• Work on skills the mentee would like to improve. One student, who had been hired by a fast food restaurant, was uneasy about her ability to count change. The mentor brought paper and coins and practiced with her until she felt capable of managing this aspect of her job. She also helped her mentee study for her driving for her driving permit. Mentors might also show mentees how to balance a checkbook or savings account.
  • Discuss a current event from a newspaper or magazine article with the mentee. Encourage the student to express his or her own opinion about it.
  • Bring magazines that would appeal to the interests of the mentee Sports magazines (such as Sports Illustrated), fashion magazines ( like Seventeen), magazines of specific ethnic groups (such as Ebony) are possibilities. Look through them together and talk about some of the articles and photographs.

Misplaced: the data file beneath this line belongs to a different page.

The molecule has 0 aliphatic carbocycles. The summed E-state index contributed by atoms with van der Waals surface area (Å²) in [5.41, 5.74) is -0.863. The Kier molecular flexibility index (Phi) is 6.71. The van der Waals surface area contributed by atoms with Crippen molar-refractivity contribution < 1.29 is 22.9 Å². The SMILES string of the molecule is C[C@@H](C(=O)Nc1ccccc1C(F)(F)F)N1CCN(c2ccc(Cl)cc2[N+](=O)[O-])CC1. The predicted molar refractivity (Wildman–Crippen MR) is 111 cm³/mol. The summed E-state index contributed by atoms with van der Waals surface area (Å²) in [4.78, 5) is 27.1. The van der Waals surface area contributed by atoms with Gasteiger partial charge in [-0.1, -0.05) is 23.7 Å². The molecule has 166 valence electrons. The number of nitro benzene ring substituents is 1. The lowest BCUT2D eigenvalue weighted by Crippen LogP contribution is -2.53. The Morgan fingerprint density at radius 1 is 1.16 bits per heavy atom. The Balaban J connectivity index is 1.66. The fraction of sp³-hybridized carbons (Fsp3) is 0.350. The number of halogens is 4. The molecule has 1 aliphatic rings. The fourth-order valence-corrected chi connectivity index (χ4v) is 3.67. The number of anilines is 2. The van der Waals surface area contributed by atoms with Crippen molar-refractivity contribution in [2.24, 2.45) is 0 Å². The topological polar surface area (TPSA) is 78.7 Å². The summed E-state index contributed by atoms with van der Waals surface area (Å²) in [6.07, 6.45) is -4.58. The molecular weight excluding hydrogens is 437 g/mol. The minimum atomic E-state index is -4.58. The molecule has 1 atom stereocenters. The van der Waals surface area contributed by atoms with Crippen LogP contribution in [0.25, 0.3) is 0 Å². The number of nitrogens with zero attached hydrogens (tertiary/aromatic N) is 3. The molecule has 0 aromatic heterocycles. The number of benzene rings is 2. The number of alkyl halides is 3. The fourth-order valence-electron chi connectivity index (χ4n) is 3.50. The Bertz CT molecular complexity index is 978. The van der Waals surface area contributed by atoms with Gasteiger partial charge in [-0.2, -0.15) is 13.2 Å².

• Share cultural traditions. Differing traditions can be fertile ground for conversation and better understanding of one another. Mentors can explain some of the special aspects of their heritage and encourage mentees to share theirs.
  • Find a creative way to deal with an area of concern in the mentee's life. A student suffered the loss of a treasured dog during a crisis in his life a number of years previously. He still felt sadness about the loss. His mentor helped him make a simple drawing of his dog and carve it out of wood. He received credit for the completed project in his careers class.
  • Find mutual interests to share. One mentor discovered her mentee writes poetry, as she does. They share poetry with each other. Adolescent poetry often reveals the internal struggles and concerns of young people and can provide new avenues of conversation.
  • Help the mentee develop decisions making skills. One mentor had her mentee write in a column all the positives that could result from a particular decision and in another column all the negatives. Putting these on paper helped the mentee clarify the issue, sort out the possible consequences of this decision and evaluate whether it would be a wise decision.